Elijah Wood vs Hollywood

That most Hobbitty of actors, Elijah Wood, may never be invited to  party in Hollywood again.  But then again, he may never care to.

And I’ll bet he’s glad his mum stopped him going to those parties when he was young, because some of the child actors who did have paid a huge price.

Wood has just reminded us that Tinseltown, the place in which dreams are made, is also the place in which, for all too many young actors, nightmares are created too.  Nightmares that never go away, and in the case of young stars such as the late Corey Haim, end with death.

What has Wood said that might upset the luvvies?  Well how about this, as reported in The Australian newspaper today, lifted from the UK’s The Sunday Times:

Sitting in a Los Angeles restaurant to promote his latest film, The Trust, Wood compares revelations of child abuse in Hollywood with those that surfaced in Britain after the death of entertainer Jimmy Savile. “You all grew up with Savile — Jesus, it must have been devastating,” he said. “Clearly something major was going on in Hollywood. It was all organised. There are a lot of vipers in this industry, people who only have their own interests in mind. There is darkness in the ­underbelly — if you can imagine it, it’s probably happened.

Wood goes on to say:

“What upsets me about these situations is that the victims can’t speak as loudly as the people in power. That’s the tragedy of ­attempting to reveal what is happening to innocent people: they can be squashed but their lives have been irreparably damaged.”

Now where have we heard this story before? Why in the Hollywood financed, directed and promoted Spotlight, the movie that won the Best Picture Academy Award this year. I watched Spotlight recently, and it’s a brilliant, searing and mature insight in the systemic abuse going on into the Catholic Church in Boston – and beyond, as we find out in the sobering credits. Brilliant, yet so, so disturbing.

In a city such as Hollywood you would think they could come up with a movie about it, wouldn’t you? Yes, you’d think they’d make a movie about it wouldn’t you? Except they did.  It’s called “An Open Secret”, and it will never see the light of day.  The movie is the work of Academy-nominated director, Amy Berg.

Here’s The Sunday Times again:

Matthew Valentinas, its executive producer, has said: “There was major interest at Cannes [in 2014]. They’d say, ‘We love it, don’t show it to anyone else.’ But then someone on the business side would step in and all of a sudden there was no longer interest.” 

The film failed to find a distributor and apparently never will. It can be found on YouTube.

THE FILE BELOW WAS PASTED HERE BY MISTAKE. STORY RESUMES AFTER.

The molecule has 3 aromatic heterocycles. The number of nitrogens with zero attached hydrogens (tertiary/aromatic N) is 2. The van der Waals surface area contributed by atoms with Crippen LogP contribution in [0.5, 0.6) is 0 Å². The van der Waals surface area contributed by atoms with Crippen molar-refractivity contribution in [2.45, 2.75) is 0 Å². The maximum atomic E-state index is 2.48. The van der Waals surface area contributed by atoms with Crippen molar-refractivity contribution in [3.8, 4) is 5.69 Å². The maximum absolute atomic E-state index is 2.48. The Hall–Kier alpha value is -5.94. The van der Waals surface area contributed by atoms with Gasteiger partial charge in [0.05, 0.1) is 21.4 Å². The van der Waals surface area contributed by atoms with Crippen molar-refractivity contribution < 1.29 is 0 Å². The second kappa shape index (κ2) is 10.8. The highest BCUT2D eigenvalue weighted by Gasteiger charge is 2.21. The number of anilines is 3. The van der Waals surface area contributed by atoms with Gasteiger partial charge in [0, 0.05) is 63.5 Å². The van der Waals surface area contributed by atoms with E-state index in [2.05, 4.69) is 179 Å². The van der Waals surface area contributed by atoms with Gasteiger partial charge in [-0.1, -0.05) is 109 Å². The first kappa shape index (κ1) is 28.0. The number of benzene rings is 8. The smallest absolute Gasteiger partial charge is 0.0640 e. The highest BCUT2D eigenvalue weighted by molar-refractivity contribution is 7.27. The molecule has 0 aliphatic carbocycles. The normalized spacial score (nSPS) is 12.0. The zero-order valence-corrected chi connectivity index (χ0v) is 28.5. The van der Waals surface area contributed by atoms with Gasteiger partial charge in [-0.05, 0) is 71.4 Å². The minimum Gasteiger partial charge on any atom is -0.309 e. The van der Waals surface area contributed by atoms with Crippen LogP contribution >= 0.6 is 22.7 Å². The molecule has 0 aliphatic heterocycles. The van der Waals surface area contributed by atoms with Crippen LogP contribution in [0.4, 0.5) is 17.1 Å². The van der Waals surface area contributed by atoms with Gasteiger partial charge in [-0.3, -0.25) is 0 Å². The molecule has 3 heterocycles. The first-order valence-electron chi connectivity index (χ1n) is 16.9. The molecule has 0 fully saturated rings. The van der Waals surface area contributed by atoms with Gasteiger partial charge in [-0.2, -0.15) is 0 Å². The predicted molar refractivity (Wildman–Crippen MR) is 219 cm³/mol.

The best line from Spotlight will stay with me for a long time: “It takes a village to raise a child.  And a village to abuse a child.”

Villages, towns, cities, countries.  What do they have in common?  Institutions that have self-preservation at heart.  Institutions for whom it is easier to turn a blind eye on evil, than to turn a spotlight on it. The common theme in child abuse is not religion, much as many would like to say it is, it’s the sheer self-preserving interest of institutions.

That’s why the BBC turned a blind eye to Jimmy Savile, despite the Sex Pistols’ Johnny Rotten outing him to the BBC back in the 70’s.  When he did so, the BBC told him they would never allow his music to be played again on the BBC.  And, in a kind of twisted honour, they were true to their word. No more Johnny Rotten to corrupt the morals of our young people, the BBC trumpeted, all the while giving Savile safe-haven for his actions.

That’s why the production teams of Australian sit-com Hey Dad turned a blind eye when the TV dad star of the show, Robert Hughes, was abusing young cast members.  It’s the longest running sit-com in the world.  So what if a fake dad is doing real sex with a fake daughter?

Whether it’s Woody Allen, Roman Polanski or some nameless priest in Boston, the issue is the same; the institution’s self-interest that will turn a blind eye to evil and injustice.

Wood’s indictment is worth repeating:

What upsets me about these situations is that the victims can’t speak as loudly as the people in power.

And with religious institutions having handed cultural power over to the behemoth that is the West’s entertainment industry some years back, this may have some time left to play out.

But play out it will. And even if not in this age, one day a Light stronger than any human spotlight will shine on such evil, and the cockroaches won’t have anywhere leave to scurry to. May that day come, and soon.

 

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